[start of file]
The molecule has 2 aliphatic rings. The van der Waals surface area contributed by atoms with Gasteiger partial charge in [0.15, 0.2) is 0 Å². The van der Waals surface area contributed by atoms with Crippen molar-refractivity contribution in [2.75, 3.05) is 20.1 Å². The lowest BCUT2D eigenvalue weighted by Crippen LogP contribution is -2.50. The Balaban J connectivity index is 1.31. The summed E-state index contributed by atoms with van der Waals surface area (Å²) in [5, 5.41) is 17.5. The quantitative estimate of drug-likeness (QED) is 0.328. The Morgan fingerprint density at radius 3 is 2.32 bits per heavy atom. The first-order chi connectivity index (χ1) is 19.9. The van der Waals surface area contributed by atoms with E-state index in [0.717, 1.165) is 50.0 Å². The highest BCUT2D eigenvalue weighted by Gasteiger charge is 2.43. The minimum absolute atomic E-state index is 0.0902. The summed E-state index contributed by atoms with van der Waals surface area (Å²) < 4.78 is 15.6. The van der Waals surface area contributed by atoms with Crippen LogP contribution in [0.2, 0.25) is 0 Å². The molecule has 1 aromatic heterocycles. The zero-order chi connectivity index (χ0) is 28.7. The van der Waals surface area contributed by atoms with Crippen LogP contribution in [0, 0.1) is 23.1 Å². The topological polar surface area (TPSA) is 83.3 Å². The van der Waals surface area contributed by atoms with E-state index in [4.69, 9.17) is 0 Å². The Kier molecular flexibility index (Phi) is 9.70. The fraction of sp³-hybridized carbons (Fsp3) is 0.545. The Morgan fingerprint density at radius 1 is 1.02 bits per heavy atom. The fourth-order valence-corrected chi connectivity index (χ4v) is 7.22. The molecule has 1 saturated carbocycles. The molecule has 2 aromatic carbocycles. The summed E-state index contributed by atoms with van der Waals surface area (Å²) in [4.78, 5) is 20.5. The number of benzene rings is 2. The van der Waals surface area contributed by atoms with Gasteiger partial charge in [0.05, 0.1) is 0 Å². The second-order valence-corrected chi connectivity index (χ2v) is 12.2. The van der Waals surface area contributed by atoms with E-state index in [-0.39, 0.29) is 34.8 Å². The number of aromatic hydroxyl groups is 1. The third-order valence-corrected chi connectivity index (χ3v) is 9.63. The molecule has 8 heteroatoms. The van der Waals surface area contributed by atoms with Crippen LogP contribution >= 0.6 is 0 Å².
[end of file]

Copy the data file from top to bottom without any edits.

The molecule has 2 aliphatic rings. The van der Waals surface area contributed by atoms with Gasteiger partial charge in [0.15, 0.2) is 0 Å². The van der Waals surface area contributed by atoms with Crippen molar-refractivity contribution in [2.75, 3.05) is 20.1 Å². The lowest BCUT2D eigenvalue weighted by Crippen LogP contribution is -2.50. The Balaban J connectivity index is 1.31. The summed E-state index contributed by atoms with van der Waals surface area (Å²) in [5, 5.41) is 17.5. The quantitative estimate of drug-likeness (QED) is 0.328. The Morgan fingerprint density at radius 3 is 2.32 bits per heavy atom. The first-order chi connectivity index (χ1) is 19.9. The van der Waals surface area contributed by atoms with E-state index in [0.717, 1.165) is 50.0 Å². The highest BCUT2D eigenvalue weighted by Gasteiger charge is 2.43. The minimum absolute atomic E-state index is 0.0902. The summed E-state index contributed by atoms with van der Waals surface area (Å²) < 4.78 is 15.6. The van der Waals surface area contributed by atoms with Crippen LogP contribution in [0.2, 0.25) is 0 Å². The molecule has 1 aromatic heterocycles. The zero-order chi connectivity index (χ0) is 28.7. The van der Waals surface area contributed by atoms with Crippen LogP contribution in [0, 0.1) is 23.1 Å². The topological polar surface area (TPSA) is 83.3 Å². The van der Waals surface area contributed by atoms with E-state index in [4.69, 9.17) is 0 Å². The Kier molecular flexibility index (Phi) is 9.70. The fraction of sp³-hybridized carbons (Fsp3) is 0.545. The Morgan fingerprint density at radius 1 is 1.02 bits per heavy atom. The fourth-order valence-corrected chi connectivity index (χ4v) is 7.22. The molecule has 1 saturated carbocycles. The molecule has 2 aromatic carbocycles. The summed E-state index contributed by atoms with van der Waals surface area (Å²) in [4.78, 5) is 20.5. The number of benzene rings is 2. The van der Waals surface area contributed by atoms with Gasteiger partial charge in [0.05, 0.1) is 0 Å². The second-order valence-corrected chi connectivity index (χ2v) is 12.2. The van der Waals surface area contributed by atoms with E-state index in [-0.39, 0.29) is 34.8 Å². The number of aromatic hydroxyl groups is 1. The third-order valence-corrected chi connectivity index (χ3v) is 9.63. The molecule has 8 heteroatoms. The van der Waals surface area contributed by atoms with Crippen LogP contribution >= 0.6 is 0 Å².